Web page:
In the spring of 1876, when two Colorado deputies return to the tree they’d tied their horses to before chasing a fugitive into a forest, the horses are gone, without a trace. As they walk back to town, leading their bound prisoner, they discuss the possible reasons for their predicament. Xavier Garza, the half-Zuni deputy, believes he knows the answer: Atahsaia—a Zuni word meaning cannibal demon. His partner, Thomas Wilkins, scoffs at such superstition, until the mounting evidence changes his perspective on monsters—and on trust.
The Guru’s Review:
I bought this trilogy as it combined two topics that interest me immensely, the legend of Bigfoot, of American lore, and the Nephilim mentioned in Genesis 6: 4. Further intrigue due to Dolan connecting them together. I must stress that those who do not believe in the Bible may find this connection preposterous and misguided, rubbish even, as evidenced in a few of the reviews ofthe individual books in this trilogy.
However, Christians who believe in the bible and accept that the Nephilim are the product of fallen angels producing offspring with human woman as Genesis 6: 4 states
The Nephilim were on the earth in those days, as well as later, when the sons of God slept with the daughters of other humans and had children by them. These children were famous long ago.(God’s Word Translation)
will find Dolan’s proposal very entertaining and very plausible. Some translations, such as the Amplified, substitute Nephilim for giants,
There were giants on the earth in those days—and also afterward—when the sons of God lived with the daughters of men, and they bore children to them. These were the mighty men who were of old, men of renown.
This substitution is supported in the appendix titled Bigfoot and the Bible, at the back of the novel, where Dolan has documented his research,
The Hebrew word the modern translators translated as “mighty men” is gibborim……The word can mean mighty men, but it also can mean giants
There is evidence of skeletons excavated all over the world, including the American continent, that are well over 10 feet tall. From this, Dolan has depicted the legend of Bigfoot to be the Nephilim or as the the Zuni Indians call them, Atahsaia—a Zuni word meaning cannibal demon.
It is from this background that Dolan successfully creates the plot of this trilogy. Rather than tell this story through the eyes of the main protagonist, Xavier Garza, Dolan does this through a secondary main character, Thomas Wilkins, having him narrate this story in the first person narrative. This is very successful as it provides the reader with a unique platform to be involved in this plot. Having Thomas’s character as an unbeliever enables the reader to view this trilogy through his perspective. I have not read any Christian authors who have used this method and I found this very refreshing. At many times during the story, we find Thomas questioning/challenging Xavier about God and his faith in relation to the Nephilim and the answers Xavier provides challenges Thomas’ own beliefs about God. It is a unique way of seeing Xavier, a committed and surrendered Christian, witness to Thomas and the rest of the Nephilim hunters in this way through his practice of prayer,, obedience to God’s direction and not being afraid of the Nephilim as his confidence and security come from God’s protection and eradicating this scourge on humanity God’s way.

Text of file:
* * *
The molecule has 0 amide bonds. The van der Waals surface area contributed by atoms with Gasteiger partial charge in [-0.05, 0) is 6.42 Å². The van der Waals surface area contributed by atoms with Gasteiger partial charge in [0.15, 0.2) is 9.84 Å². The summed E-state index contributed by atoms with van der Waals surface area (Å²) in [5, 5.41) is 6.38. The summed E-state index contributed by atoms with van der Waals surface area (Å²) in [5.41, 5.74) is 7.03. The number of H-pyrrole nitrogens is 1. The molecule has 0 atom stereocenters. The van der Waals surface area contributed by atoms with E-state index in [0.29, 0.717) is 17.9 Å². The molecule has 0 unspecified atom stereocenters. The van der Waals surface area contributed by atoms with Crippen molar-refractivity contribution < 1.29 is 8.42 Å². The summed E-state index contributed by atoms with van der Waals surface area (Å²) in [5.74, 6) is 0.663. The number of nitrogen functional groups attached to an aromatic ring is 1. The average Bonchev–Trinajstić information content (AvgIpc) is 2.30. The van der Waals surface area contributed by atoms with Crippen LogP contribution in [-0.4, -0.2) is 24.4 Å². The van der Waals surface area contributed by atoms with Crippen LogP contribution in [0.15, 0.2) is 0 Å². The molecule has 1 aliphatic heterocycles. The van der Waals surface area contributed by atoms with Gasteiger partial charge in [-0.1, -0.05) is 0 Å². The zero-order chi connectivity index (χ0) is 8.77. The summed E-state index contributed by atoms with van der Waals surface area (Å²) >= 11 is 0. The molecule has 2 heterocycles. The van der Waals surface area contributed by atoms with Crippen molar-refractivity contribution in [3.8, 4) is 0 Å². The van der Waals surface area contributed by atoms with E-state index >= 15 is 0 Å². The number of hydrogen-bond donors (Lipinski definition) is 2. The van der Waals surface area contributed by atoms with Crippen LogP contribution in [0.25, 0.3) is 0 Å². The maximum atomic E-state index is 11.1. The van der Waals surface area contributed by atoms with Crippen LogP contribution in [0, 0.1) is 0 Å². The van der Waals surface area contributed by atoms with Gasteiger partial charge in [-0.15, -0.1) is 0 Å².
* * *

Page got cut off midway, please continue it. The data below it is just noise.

While reading this trilogy I kept thinking that the way Dolan has interspersed examples of the above, it would definitely minister to any reader who is seeking God or has questions about Him. As well as this, it also consolidates the spiritual side of the plot. For me though, it also shows the depth of relationship Dolan has with God and shows no shame in portraying this through the character of Xavier; and so he should not as the bible encourages us to not be ashamed of the Gospel of Christ.
What moves the plot in this trilogy is the continued attacks by the Nephilim and the motivation of Xavier through his mission from God to eradicate them and see God’s justice prevail. This provides the action, mystery and intrigue in this trilogy. Together with the elements mentioned above, Dolan has balanced this plot well and it all fits in together very nicely. My only criticism is that the trilogy ends very abruptly, with some loose ends still hanging, but Dolan leaves the reader with a question to solve this,
Will Bart persuade Xavier, Thomas, and Walter to join him for more Atahsaia hunts? Its your call. If I get enough requests on my Clay Dolan blog, then, yes, they will resume the hunt.
I must also make comment that for the unbeliever or Christian that does not accept what Dolan has proposed here, or the Christian that does, the Appendices are essential reading. Not only for the knowledge and background that this trilogy is based on but also to see how extensive Dolan’s research is that adds credibility to his series.